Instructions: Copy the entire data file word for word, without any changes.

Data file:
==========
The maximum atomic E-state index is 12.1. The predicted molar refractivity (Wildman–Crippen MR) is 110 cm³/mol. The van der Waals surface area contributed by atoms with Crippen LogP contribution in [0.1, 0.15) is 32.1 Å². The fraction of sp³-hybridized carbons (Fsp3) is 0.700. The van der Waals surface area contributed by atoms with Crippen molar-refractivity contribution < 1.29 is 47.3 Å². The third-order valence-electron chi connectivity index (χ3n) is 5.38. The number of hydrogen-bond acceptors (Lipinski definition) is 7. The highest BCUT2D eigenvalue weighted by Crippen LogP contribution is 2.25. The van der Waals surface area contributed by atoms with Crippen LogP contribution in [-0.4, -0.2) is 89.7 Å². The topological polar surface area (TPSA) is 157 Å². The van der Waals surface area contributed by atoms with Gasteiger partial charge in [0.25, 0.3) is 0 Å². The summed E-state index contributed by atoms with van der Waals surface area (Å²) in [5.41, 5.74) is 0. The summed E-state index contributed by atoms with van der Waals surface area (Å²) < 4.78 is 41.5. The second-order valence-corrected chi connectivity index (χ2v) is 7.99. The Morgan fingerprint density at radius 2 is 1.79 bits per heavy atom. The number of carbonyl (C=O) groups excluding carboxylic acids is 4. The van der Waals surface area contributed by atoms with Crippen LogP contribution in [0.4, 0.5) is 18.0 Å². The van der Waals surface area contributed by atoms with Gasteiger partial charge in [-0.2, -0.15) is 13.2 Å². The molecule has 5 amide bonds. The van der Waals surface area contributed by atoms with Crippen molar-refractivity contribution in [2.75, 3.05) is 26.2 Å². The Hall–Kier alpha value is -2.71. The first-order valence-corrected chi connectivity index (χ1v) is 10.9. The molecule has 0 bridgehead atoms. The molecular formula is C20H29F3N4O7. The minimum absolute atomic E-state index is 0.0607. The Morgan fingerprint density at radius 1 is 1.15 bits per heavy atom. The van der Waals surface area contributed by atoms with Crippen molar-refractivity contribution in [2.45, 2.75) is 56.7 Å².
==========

The maximum atomic E-state index is 12.1. The predicted molar refractivity (Wildman–Crippen MR) is 110 cm³/mol. The van der Waals surface area contributed by atoms with Crippen LogP contribution in [0.1, 0.15) is 32.1 Å². The fraction of sp³-hybridized carbons (Fsp3) is 0.700. The van der Waals surface area contributed by atoms with Crippen molar-refractivity contribution < 1.29 is 47.3 Å². The third-order valence-electron chi connectivity index (χ3n) is 5.38. The number of hydrogen-bond acceptors (Lipinski definition) is 7. The highest BCUT2D eigenvalue weighted by Crippen LogP contribution is 2.25. The van der Waals surface area contributed by atoms with Crippen LogP contribution in [-0.4, -0.2) is 89.7 Å². The topological polar surface area (TPSA) is 157 Å². The van der Waals surface area contributed by atoms with Gasteiger partial charge in [0.25, 0.3) is 0 Å². The summed E-state index contributed by atoms with van der Waals surface area (Å²) in [5.41, 5.74) is 0. The summed E-state index contributed by atoms with van der Waals surface area (Å²) < 4.78 is 41.5. The second-order valence-corrected chi connectivity index (χ2v) is 7.99. The Morgan fingerprint density at radius 2 is 1.79 bits per heavy atom. The number of carbonyl (C=O) groups excluding carboxylic acids is 4. The van der Waals surface area contributed by atoms with Crippen LogP contribution in [0.4, 0.5) is 18.0 Å². The van der Waals surface area contributed by atoms with Gasteiger partial charge in [-0.2, -0.15) is 13.2 Å². The molecule has 5 amide bonds. The van der Waals surface area contributed by atoms with Crippen molar-refractivity contribution in [2.75, 3.05) is 26.2 Å². The Hall–Kier alpha value is -2.71. The first-order valence-corrected chi connectivity index (χ1v) is 10.9. The molecule has 0 bridgehead atoms. The molecular formula is C20H29F3N4O7. The minimum absolute atomic E-state index is 0.0607. The Morgan fingerprint density at radius 1 is 1.15 bits per heavy atom. The van der Waals surface area contributed by atoms with Crippen molar-refractivity contribution in [2.45, 2.75) is 56.7 Å².